“Hackers linked to the Chinese government increasingly target Russia, analysis suggests” By AJ Vicens — Cyberscoop
“Report: Lessons learned from Russia’s cyberattacks targeting Ukraine” By Daryna Antoniuk — The Record
“Senior Biden officials to brief senators on semiconductor chips” By David Shepardson — Reuters
“Lawmakers tell Facebook to stop deleting abortion posts for no reason” By Ashley Belanger — Ars Technica
“Exclusive: Trump left Sarasota media company weeks before federal subpoenas were issued” By Chris Anderson — Sarasota Herald-Tribune
“US defence firm ends talks to buy NSO Group’s surveillance technology” By Stephanie Kirchgaessner — The Guardian
“Digital repression across borders is on the rise” By David Silverberg — MIT Technology Review
“Russian information operations focus on dividing Western coalition supporting Ukraine” By AJ Vicens — Cyberscoop
“TikTok owner ByteDance to launch new social media app for young users that will rival Instagram-like service Xiaohongshu” By Coco Feng — South China Morning Post
“Predatory Sparrow: Who are the hackers who say they started a fire in Iran?” By Joe Tidy — BBC
“EU spyware inquiry fails to put Spain on list of fact-finding trips” By Antoaneta Roussi — Politico EU
§ 12 July
o The European Data Protection Board will hold a plenary meeting with this agenda.
§ 13-14 July
o The United States (U.S.) National Institute of Standards and Technology’s (NIST) Information Security and Privacy Advisory Board (ISPAB) will hold a meeting
§ 14 July
o The United States (U.S.) Federal Communications Commission (FCC) will hold an open meeting with this agenda:
§ Enhanced Competition Incentive Program for Wireless Radio Services. The Commission will consider a Report and Order and Second Further Notice of Proposed Rulemaking that would incentivize beneficial transactions for small carriers, Tribal nations, and rural interests. (WT Docket No. 19-38)
§ Updating the Intercarrier Compensation Regime to Eliminate Access Arbitrage. The Commission will consider a Further Notice of Proposed Rulemaking to modify its access stimulation rules to address ongoing harmful arbitrage of the Commission’s intercarrier compensation regime that imposes costs ultimately borne by interexchange carriers and their customers. (WC Docket No. 18-155)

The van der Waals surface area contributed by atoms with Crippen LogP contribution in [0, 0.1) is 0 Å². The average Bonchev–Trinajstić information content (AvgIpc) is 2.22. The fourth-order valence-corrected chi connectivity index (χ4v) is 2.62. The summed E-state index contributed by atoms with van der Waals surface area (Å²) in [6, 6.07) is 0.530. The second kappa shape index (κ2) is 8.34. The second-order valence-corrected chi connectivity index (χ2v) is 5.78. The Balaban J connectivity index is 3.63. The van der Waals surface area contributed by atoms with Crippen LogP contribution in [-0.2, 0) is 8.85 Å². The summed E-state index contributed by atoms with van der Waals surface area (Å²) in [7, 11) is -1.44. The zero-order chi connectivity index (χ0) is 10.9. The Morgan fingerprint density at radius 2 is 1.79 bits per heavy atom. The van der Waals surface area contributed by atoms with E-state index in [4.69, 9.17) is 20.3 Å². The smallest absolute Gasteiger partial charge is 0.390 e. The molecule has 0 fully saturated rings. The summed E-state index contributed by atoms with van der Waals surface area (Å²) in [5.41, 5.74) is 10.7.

§ Supporting Survivors of Domestic and Sexual Violence. The Commission will consider a Notice of Inquiry seeking comment on ways in which it can assist survivors of domestic violence, sexual violence, dating violence, intimate partner violence, human trafficking, or stalking through the Commission’s Lifeline and Affordable Connectivity Programs. The Notice also seeks comment on how the Commission might protect survivors’ communications records with support organizations. (WC Docket Nos. 11-42, 21-450, 22-238)
§ Updating Resources Used to Determine Local TV Markets. The Commission will consider a Notice of Proposed Rulemaking that would begin the process of updating its rules to use the most up-to-date market information for determining a television station’s local market for carriage purposes. (MB Docket No. 22-239)
§ Removing Obsolete Analog-Era Provisions from Part 74 Rules. The Commission will consider an Order and Sixth Notice of Proposed Rulemaking that would amend its Part 74 rules for low-power television and television translators to remove obsolete rules for analog TV operations. (MB Docket No. 03-185)
§ Enforcement Bureau Action. The Commission will consider an enforcement action.
o The United States (U.S.) Senate Banking, Housing, and Urban Affairs Committee will hold a hearing titled “Advancing National Security and Foreign Policy Through Export Controls: Oversight of the Bureau of Industry and Security.”
o The United States (U.S.) Senate Homeland Security & Governmental Affairs Committee will hold a hearing titled “Protecting the Homeland from Unmanned Aircraft Systems.”
§ 19 October
o The United States (U.S.) Federal Trade Commission (FTC) will hold a virtual event “to examine how best to protect children from a growing array of manipulative marketing practices that make it difficult or impossible for children to distinguish ads from entertainment in digital media.”
§ 1 November
o The United States (U.S.) Federal Trade Commission (FTC) will hold PrivacyCon.